Austin's NPR Station
Play Live Radio
Next Up:
0:00
0:00
Available On Air Stations
Crime & Justice

Austin Judge Blocks Arrests Of Democratic House Members Who Fled To D.C. To Break Quorum

Texas House Speaker Dade Phalen talks with members of the House of Representatives as the House remains "at ease."
Gabriel C. Pérez
/
KUT
Texas House Speaker Dade Phalen talks with other lawmakers as the House of Representatives remains "at ease" on Monday. Democrats fled to Washington, D.C., last month, denying the chamber a quorum to discuss legislation during the special sessions.

A district judge in Austin has temporarily blocked the arrest of Democrats refusing to return to Texas for the special legislative sessions.

In his order issuing the block Sunday, District Judge Brad Urrutia wrote that Gov. Greg Abbott and Texas House Speaker Dade Phelan “have erroneously interpreted Texas Law and legislative rules to permit the detention, confinement, or other restriction of members of the Texas House of Representatives within the State of Texas in response to a call for quorum.”

Early on in the last special session, a group of roughly 50 House Democrats fled to Washington, D.C., in an effort to deny Republicans the ability to pass legislation, in particular a set of bills that would have created more voting restrictions.

Shortly after, Republicans called for a quorum and voted to have members arrested if they set foot across state lines. According to state law, those House members could then be detained and brought back to the Capitol for a vote.

In his ruling, Urrutia specifically blocked Abbott and Phelan from “detaining, confining, or otherwise restricting a Texas House Democrat’s movement without his or her consent … issuing any warrants of other instruments commanding detention … [and] commanding the sergeant-at-arms, officers appointed by the Texas House sergeant-at-arms, Department of Public Safety, Texas Rangers, Texas Highway Patrol Officers, Capitol Police Officers, or other law enforcement to detain or confine” members of the House.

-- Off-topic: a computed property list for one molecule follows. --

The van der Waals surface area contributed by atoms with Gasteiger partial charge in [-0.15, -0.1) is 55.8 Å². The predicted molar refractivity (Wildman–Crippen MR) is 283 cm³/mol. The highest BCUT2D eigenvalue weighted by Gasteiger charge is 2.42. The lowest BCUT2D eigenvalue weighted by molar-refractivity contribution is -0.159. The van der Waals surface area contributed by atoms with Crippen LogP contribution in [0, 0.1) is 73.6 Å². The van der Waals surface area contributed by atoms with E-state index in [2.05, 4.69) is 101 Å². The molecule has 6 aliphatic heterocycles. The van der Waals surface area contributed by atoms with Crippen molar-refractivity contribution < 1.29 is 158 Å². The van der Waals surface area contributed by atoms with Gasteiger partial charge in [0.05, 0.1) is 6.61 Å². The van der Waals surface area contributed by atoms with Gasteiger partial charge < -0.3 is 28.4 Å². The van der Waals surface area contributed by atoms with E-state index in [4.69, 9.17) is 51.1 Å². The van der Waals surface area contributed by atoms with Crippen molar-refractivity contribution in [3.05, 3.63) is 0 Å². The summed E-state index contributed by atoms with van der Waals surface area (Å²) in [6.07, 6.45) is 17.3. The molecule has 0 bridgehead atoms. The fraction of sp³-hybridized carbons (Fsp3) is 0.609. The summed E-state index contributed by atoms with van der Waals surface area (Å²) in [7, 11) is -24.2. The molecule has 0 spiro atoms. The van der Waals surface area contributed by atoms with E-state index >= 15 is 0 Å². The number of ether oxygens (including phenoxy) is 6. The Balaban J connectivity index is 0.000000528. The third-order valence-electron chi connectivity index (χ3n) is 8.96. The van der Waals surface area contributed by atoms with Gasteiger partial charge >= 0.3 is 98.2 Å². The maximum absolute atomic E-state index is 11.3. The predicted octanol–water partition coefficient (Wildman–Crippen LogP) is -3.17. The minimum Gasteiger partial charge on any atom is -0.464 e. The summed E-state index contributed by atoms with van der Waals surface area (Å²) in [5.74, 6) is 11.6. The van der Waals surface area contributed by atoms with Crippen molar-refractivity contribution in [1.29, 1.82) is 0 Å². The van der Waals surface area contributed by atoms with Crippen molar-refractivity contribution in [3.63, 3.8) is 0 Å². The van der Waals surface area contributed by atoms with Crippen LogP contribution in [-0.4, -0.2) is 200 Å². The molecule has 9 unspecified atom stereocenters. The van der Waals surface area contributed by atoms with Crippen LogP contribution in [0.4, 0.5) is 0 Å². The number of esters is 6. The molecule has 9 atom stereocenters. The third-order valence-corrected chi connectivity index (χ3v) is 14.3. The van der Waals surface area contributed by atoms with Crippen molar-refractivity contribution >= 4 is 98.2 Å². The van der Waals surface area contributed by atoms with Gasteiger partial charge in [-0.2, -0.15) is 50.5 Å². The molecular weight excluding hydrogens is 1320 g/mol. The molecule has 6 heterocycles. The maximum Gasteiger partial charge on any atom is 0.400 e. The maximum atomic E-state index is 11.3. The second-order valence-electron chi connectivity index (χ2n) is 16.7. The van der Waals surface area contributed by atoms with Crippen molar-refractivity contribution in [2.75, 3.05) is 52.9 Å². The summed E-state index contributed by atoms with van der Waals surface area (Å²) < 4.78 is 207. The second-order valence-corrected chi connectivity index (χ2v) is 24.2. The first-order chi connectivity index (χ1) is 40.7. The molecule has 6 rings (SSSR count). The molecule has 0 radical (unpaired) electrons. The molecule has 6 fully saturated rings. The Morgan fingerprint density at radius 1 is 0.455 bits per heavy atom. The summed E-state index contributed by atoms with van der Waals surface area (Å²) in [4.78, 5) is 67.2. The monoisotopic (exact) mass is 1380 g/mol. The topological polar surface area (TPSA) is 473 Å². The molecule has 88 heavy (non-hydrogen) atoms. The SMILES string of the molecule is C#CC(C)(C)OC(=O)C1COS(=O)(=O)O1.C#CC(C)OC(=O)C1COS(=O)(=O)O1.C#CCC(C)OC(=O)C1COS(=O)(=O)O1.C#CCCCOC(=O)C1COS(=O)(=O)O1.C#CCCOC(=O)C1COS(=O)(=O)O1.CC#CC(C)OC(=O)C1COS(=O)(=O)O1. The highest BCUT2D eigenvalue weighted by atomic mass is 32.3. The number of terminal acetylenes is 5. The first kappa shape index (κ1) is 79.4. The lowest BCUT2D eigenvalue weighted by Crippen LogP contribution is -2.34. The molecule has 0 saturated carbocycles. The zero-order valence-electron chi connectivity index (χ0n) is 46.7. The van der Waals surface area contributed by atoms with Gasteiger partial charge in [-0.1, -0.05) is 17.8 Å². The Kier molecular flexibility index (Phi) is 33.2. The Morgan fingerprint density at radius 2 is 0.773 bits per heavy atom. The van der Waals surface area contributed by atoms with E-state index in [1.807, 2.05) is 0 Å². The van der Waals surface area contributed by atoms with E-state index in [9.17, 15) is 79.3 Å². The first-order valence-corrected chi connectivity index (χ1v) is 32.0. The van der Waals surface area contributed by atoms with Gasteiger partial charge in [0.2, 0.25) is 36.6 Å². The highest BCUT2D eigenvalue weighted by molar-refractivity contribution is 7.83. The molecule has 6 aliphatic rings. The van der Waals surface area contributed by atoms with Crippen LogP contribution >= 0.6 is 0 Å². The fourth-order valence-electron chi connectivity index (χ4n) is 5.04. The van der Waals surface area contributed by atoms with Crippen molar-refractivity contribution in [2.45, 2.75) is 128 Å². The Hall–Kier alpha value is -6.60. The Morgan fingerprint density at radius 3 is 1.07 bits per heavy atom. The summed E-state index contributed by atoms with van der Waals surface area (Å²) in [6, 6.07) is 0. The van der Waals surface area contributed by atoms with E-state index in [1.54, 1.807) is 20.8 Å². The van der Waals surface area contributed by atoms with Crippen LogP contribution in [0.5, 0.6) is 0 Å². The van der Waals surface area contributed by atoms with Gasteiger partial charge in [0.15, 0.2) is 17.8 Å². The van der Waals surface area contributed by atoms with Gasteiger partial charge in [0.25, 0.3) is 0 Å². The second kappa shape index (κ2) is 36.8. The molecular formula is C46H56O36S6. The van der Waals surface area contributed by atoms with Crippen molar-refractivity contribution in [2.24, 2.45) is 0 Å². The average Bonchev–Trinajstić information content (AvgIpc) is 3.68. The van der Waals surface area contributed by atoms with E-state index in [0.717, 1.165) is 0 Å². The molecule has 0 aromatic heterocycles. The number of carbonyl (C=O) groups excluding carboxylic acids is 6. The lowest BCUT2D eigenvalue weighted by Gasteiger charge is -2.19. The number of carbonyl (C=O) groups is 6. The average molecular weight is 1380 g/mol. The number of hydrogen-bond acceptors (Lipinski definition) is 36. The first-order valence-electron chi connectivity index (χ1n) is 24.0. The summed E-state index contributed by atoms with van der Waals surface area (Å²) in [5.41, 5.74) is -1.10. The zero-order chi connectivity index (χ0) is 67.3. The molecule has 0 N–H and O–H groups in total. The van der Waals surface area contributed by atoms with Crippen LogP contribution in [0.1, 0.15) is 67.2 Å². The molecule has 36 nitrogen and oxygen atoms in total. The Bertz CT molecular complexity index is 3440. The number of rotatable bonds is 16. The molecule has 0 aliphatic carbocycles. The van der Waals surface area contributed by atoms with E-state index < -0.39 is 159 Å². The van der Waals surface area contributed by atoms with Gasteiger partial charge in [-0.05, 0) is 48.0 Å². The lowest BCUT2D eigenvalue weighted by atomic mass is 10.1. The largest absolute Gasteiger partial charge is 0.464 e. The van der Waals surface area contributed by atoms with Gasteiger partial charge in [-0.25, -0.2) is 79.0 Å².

In a statement, Democratic state Rep. Jasmine Crockett said Republican efforts to have House members arrested is another sign that leaders in Texas are “out of control.”

“Greg Abbott is issuing bans on the most effective strategy we have to protect Texans from COVID at school, on the job, and going about their daily business,” she said. “Dan Patrick is killing Senate rules that give the public a say on laws that he’s jamming through in the dead of night. And the Speaker thinks he can wave his hand and have his political opponents rounded up and arrested. We’re watching a major political party backslide in real time from fair representation, the rule of law, and democracy itself.”

Republicans have accused Democrats of shirking their duties and using time they should be working to “vacation” in Washington for the past few weeks.

During a press conference last week, as the first special session was coming to an end, Republican state Sen. Larry Taylor called the Senate’s inability to send legislation to the House “disappointing” and frustrating.

“Not only is it a waste of money time and effort, it is also causing people of Texas not to receive the benefits that would have been received from those bills,” he said.

While in Washington, Democrats were pushing Congress to pass federal voting protections that would supersede state-level efforts to make voting harder. Texas Republicans are pursuing legislation that would ban 24-hour voting centers and drive-thru voting, as well as create new restrictions on mail-in and curbside voting.

Voting groups are concerned the bills would create a slew of criminal penalties that could ensnare voters who make innocent mistakes.

Right before the first special session ended, Abbott called for another special session that started Saturday.

The Texas House still does not have a quorum, but the Senate on Monday began holding public hearings for similar voting legislation.

Related Content